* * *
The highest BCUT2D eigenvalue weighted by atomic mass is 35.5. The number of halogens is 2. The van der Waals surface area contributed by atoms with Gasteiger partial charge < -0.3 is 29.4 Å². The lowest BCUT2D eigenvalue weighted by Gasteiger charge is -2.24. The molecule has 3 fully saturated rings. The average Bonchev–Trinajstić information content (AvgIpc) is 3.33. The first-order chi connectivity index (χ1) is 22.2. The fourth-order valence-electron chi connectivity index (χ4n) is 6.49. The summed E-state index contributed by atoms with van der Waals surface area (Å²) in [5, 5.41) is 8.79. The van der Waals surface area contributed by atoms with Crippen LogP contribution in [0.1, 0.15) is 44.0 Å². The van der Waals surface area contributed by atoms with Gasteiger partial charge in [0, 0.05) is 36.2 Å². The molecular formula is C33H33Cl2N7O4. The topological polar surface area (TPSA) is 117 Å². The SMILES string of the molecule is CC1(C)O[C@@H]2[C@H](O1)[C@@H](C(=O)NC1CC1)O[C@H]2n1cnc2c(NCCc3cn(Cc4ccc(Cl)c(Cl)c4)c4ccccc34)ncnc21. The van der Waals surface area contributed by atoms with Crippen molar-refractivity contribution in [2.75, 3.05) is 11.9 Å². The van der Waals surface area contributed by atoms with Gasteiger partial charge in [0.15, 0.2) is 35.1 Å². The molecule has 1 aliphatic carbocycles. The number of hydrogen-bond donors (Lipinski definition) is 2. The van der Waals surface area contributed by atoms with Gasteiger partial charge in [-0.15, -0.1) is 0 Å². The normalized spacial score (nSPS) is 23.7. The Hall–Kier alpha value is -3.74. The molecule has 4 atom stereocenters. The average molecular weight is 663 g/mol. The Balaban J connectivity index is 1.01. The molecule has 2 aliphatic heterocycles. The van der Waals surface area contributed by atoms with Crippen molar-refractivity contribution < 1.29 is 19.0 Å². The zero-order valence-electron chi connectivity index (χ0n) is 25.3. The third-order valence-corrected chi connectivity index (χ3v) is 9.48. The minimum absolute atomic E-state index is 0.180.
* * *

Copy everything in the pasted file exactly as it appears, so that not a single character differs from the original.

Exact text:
The highest BCUT2D eigenvalue weighted by atomic mass is 35.5. The number of halogens is 2. The van der Waals surface area contributed by atoms with Gasteiger partial charge < -0.3 is 29.4 Å². The lowest BCUT2D eigenvalue weighted by Gasteiger charge is -2.24. The molecule has 3 fully saturated rings. The average Bonchev–Trinajstić information content (AvgIpc) is 3.33. The first-order chi connectivity index (χ1) is 22.2. The fourth-order valence-electron chi connectivity index (χ4n) is 6.49. The summed E-state index contributed by atoms with van der Waals surface area (Å²) in [5, 5.41) is 8.79. The van der Waals surface area contributed by atoms with Crippen LogP contribution in [0.1, 0.15) is 44.0 Å². The van der Waals surface area contributed by atoms with Gasteiger partial charge in [0, 0.05) is 36.2 Å². The molecular formula is C33H33Cl2N7O4. The topological polar surface area (TPSA) is 117 Å². The SMILES string of the molecule is CC1(C)O[C@@H]2[C@H](O1)[C@@H](C(=O)NC1CC1)O[C@H]2n1cnc2c(NCCc3cn(Cc4ccc(Cl)c(Cl)c4)c4ccccc34)ncnc21. The van der Waals surface area contributed by atoms with Crippen molar-refractivity contribution in [2.75, 3.05) is 11.9 Å². The van der Waals surface area contributed by atoms with Gasteiger partial charge in [0.15, 0.2) is 35.1 Å². The molecule has 1 aliphatic carbocycles. The number of hydrogen-bond donors (Lipinski definition) is 2. The van der Waals surface area contributed by atoms with Gasteiger partial charge in [-0.15, -0.1) is 0 Å². The normalized spacial score (nSPS) is 23.7. The Hall–Kier alpha value is -3.74. The molecule has 4 atom stereocenters. The average molecular weight is 663 g/mol. The Balaban J connectivity index is 1.01. The molecule has 2 aliphatic heterocycles. The van der Waals surface area contributed by atoms with Crippen molar-refractivity contribution < 1.29 is 19.0 Å². The zero-order valence-electron chi connectivity index (χ0n) is 25.3. The third-order valence-corrected chi connectivity index (χ3v) is 9.48. The minimum absolute atomic E-state index is 0.180.